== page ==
Educators debate rules of assessment

Some school officials say `adequate yearly progress' results are misleading

August 23, 2003|By Mike Bowler | Mike Bowler,SUN STAFF

Dunbar High School in Baltimore City made "adequate yearly progress" in the new Maryland School Assessment.

Montgomery Blair High School in Montgomery County got a terse computer message, black on yellow, as scores from the test were released yesterday: "Not met."

Did a school hardly known for academic prowess suddenly outscore one of the nation's premier schools, one which wins a slew of academic awards yearly? No, according to Montgomery County officials. Blair has 834 Hispanic students, many with learning disabilities and limited English skills. And Dunbar has only a handful of students in those categories. Their scores aren't even counted because they are statistically insignificant.

The No Child Left Behind Act, which sets the rules for the new Maryland test, leaves the states no choice. Students in eight subgroups, including those with disabilities, those with limited English and those eligible for free lunches, all must make "adequate yearly progress" or the school gets Blair's grade.

Across the nation, educators are debating the tough rules of AYP, an acronym that's a big part of school conversations these days. Some say AYP is long overdue. By unmasking the achievement disparities among minorities, state schools Superintendent Nancy S. Grasmick said yesterday, the law has forced schools to concentrate on closing the gap.

Four out of five of Maryland's eighth-graders failed to meet the proficiency target in special education this year, a result, said Grasmick, that proves "we certainly have the right kids in special education. These are kids with special needs. The fact of the matter is if you're reading at the second-grade level in grade five, you need an individual education program."

Others are more vehement. Barbara Dezmon, a Baltimore County official who heads a statewide initiative on minority achievement, called the special education scores "abominable. They defy statistical reason, even human reason. This is a group that until now has never had a strong voice. Maybe now it will."

Others believe there should be allowances in the two categories. After all, they argue, a student with limited English skills - and half of Maryland's kids in that category are enrolled in Montgomery County - is by definition a poor reader. And the inclusion in regular education of students with disabilities is causing otherwise high-achieving schools across the country to fail to make adequate yearly progress.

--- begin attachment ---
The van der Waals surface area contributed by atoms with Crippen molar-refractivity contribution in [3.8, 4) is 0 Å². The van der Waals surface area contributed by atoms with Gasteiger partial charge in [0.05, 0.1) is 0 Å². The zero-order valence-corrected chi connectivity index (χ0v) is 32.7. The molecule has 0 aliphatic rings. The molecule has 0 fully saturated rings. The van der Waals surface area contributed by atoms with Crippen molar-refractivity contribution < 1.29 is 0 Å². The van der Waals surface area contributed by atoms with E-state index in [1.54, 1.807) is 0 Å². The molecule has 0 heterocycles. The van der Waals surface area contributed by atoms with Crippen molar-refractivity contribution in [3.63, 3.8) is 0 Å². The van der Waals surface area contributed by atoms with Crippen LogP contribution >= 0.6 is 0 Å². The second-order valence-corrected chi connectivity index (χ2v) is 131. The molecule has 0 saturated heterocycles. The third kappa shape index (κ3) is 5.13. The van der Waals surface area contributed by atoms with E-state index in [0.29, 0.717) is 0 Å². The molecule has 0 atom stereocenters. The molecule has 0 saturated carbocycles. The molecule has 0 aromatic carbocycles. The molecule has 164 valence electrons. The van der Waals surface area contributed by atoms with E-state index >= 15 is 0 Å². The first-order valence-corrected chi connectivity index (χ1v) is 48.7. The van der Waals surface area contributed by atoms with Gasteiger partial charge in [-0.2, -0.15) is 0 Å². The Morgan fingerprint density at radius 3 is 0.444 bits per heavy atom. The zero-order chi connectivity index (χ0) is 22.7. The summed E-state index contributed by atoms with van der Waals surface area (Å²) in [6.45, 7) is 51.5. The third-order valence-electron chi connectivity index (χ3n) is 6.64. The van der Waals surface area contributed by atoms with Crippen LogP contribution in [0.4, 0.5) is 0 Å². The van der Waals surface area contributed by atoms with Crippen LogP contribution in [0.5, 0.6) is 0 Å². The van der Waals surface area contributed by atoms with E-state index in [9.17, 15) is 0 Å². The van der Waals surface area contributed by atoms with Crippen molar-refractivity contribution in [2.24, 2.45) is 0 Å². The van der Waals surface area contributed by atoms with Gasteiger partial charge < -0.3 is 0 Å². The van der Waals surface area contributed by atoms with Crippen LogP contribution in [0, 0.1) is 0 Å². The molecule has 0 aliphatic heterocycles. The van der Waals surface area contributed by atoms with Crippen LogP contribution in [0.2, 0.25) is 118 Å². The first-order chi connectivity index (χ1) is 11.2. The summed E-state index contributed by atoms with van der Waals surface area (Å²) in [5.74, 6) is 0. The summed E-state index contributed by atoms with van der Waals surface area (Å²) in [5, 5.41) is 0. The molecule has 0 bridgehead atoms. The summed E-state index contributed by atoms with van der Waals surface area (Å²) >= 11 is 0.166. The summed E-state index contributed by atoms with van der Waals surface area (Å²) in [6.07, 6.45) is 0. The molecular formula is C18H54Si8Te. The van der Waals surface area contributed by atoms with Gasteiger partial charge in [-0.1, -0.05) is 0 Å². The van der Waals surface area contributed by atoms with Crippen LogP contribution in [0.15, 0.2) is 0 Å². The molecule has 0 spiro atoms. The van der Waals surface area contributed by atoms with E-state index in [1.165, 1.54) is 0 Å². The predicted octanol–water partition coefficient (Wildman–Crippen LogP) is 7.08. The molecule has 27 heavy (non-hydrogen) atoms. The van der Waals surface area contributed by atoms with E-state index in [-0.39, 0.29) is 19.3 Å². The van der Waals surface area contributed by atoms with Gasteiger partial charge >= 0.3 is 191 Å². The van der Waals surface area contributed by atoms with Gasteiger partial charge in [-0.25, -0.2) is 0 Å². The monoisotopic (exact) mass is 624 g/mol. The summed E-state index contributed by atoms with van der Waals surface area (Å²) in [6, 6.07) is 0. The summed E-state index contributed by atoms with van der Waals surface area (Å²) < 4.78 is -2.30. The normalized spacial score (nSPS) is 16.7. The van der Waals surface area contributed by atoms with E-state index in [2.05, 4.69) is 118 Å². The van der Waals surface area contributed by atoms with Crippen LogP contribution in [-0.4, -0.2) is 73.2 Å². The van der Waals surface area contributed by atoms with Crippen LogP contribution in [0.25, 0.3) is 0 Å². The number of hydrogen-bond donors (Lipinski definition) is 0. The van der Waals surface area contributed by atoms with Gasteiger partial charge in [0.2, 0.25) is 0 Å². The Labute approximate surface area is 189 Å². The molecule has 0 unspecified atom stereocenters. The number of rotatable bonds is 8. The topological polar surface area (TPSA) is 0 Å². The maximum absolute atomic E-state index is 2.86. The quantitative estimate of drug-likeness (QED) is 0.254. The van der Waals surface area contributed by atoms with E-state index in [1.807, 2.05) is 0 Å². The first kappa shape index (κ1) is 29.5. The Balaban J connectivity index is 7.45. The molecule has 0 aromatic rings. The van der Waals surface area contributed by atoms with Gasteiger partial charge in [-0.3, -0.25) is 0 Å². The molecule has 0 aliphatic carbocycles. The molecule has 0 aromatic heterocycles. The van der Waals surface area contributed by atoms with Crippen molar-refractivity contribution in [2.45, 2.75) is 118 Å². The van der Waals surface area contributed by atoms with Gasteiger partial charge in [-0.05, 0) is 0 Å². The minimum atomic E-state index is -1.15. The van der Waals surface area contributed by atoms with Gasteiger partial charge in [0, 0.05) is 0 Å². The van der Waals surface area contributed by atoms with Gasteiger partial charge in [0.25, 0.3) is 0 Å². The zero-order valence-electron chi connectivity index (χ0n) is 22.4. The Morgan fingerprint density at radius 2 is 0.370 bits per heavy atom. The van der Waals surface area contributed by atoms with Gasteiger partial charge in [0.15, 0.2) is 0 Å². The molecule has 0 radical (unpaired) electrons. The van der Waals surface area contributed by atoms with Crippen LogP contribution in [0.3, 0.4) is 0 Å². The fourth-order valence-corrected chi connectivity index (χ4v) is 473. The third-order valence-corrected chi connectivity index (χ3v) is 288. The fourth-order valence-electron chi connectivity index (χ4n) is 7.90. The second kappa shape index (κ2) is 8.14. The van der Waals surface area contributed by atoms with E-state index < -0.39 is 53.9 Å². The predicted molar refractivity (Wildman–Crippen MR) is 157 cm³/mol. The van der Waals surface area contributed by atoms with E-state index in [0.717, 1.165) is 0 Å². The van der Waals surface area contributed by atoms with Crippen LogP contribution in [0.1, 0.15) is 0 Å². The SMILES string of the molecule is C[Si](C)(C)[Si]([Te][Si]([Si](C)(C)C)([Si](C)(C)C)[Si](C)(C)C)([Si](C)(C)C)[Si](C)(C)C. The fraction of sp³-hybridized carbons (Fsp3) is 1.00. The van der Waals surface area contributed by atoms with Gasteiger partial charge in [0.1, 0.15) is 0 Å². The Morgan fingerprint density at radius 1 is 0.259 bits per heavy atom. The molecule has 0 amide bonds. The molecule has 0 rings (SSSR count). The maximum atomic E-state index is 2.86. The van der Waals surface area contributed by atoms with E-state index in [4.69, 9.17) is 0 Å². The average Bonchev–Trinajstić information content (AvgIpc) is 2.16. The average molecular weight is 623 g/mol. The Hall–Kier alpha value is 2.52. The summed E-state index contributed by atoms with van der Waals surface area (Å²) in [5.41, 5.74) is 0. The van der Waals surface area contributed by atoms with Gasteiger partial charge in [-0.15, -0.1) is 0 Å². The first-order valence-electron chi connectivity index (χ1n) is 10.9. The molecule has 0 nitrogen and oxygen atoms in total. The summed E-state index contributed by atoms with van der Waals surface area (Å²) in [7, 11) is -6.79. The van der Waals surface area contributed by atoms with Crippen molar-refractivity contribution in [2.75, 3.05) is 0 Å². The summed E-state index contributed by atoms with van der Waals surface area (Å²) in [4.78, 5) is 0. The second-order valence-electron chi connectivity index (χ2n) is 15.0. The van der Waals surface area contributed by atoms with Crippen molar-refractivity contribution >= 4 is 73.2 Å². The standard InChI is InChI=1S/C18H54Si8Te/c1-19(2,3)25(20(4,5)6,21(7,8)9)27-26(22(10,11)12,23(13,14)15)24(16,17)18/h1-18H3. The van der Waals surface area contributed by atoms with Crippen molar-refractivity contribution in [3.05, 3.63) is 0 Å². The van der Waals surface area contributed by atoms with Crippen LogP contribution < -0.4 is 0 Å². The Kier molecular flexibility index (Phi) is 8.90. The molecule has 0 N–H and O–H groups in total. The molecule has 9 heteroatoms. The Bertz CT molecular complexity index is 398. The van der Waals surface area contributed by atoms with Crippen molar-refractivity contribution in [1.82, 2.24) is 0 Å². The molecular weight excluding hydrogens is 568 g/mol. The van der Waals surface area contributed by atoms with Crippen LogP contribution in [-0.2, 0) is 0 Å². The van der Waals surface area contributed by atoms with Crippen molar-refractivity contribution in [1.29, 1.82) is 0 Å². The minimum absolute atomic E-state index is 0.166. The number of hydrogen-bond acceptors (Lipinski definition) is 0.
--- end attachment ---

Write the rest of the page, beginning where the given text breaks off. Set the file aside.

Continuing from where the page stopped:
The tough AYP standard has embarrassed some schools. Officials at a high school in Delaware found themselves on the failing list not long after Newsweek named the school one of the best in the nation. "When they found out that only 12 percent of Hispanics were making the grade, they were outraged. Having been in Newsweek, they saw this as on-its-face evidence that the system is flawed," said Kevin Carey, a senior policy analyst at Education Trust, a Washington-based organization that seeks to raise standards in American schools and colleges.

Grasmick suggested that the federal government "think about a progress standard that relates to the disability. We could do that without lowering overall standards."

What happens to schools that aren't making AYP? Title I schools serving poor students are already providing extra services and offering parents the choice of transferring their children to a better public school.

A school that fails to make progress in four consecutive years must take major corrective action, such as replacing staff, adopting new curriculum or extending the school year. And after five years, failing schools must be "restructured," which could involve a state takeover.

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